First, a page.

approximately fifteen minutes before she needs to lay down or
get up and walk around. Id. at 55. She testified
that she can only stand for approximately five minutes
without needing to sit or lay down. Id. at 53.
Prochaska can reach overhead with her right hand, but
reported it causes her pain. Id. at 53-54. Prochaska
indicated that she has trouble sleeping and takes
over-the-counter medication. Id. at 52. Prochaska
also reported that she has had problems with constant double
vision in her left eye since her surgery. Id. at 64.
testified that since her aneurysm, she has difficulty
standing because it hurts her back and hip. This led her to
quit her most recent job of sweeping the floors part-time at
Duck Creek Farms. Id. at 39-40 and 51. Prior to
sweeping floors, for about three hours per day, Prochaska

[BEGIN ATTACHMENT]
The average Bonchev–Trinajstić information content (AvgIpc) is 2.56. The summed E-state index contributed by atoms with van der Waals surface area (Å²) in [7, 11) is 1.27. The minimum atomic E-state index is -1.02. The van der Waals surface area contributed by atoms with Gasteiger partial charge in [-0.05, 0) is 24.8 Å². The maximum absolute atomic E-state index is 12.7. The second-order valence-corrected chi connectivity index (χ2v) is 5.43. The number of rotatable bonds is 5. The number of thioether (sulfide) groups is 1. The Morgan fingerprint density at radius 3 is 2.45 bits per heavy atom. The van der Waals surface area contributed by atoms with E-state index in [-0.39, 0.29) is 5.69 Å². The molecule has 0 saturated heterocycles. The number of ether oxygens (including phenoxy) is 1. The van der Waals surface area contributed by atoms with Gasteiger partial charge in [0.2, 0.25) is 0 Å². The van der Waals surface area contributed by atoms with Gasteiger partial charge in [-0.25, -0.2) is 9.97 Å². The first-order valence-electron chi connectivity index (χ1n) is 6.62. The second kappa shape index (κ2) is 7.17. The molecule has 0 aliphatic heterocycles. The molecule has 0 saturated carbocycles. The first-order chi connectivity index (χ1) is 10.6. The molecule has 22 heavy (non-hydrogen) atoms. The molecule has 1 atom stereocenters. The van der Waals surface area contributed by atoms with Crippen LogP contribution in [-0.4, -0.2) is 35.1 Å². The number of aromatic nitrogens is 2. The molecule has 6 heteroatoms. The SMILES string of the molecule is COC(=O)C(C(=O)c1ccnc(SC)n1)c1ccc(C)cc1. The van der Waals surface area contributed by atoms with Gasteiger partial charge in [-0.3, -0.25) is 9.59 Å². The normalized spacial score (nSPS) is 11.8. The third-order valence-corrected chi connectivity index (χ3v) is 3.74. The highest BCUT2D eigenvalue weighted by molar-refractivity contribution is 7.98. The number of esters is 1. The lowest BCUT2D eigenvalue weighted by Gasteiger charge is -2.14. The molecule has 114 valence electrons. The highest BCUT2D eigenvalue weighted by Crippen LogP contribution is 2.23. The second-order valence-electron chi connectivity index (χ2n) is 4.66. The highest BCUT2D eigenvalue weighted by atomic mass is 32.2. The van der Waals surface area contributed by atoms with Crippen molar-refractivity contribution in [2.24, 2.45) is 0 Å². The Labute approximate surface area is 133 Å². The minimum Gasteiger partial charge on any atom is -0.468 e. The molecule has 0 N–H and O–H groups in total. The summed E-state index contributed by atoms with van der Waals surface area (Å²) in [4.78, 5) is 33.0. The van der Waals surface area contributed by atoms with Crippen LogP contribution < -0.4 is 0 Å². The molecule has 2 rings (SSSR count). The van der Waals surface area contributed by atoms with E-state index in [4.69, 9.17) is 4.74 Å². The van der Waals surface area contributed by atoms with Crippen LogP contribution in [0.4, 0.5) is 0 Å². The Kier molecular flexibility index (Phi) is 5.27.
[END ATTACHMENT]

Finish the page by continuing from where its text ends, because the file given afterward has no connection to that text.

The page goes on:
worked at Duck Creek Farms mowing the grass during the 2013,
2014, and 2015 grass mowing seasons. She testified that she
stopped mowing the grass in 2015 because of her pain.
Id. at 43. Prochaska testified that she was a
groundskeeper at Duck Creek Farms at the time of her aneurysm
and that after the aneurysm she could not complete many of
her duties, such as digging holes and assisting in the shop,
because she did not have the strength to pick anything up
anymore. Id. at 47. Prochaska specified in her
testimony that the heaviest object she could lift was a
gallon of milk. Id. at 49.
testified that since her aneurysm, she cannot drive alone
further than five miles because she forgets where she is
going. Id. at 48. She stated that she now has
problems remembering things such as what movies she and her
husband have watched, if people came over to their home in
the evening, and if she has taken her medication.
Id. at 56-57. Prochaska's husband reminds her to
take her medication. She regularly takes Extra Strength Aleve
for her pain and high blood pressure medicine. Id.
stated that she can provide some care for her four-year-old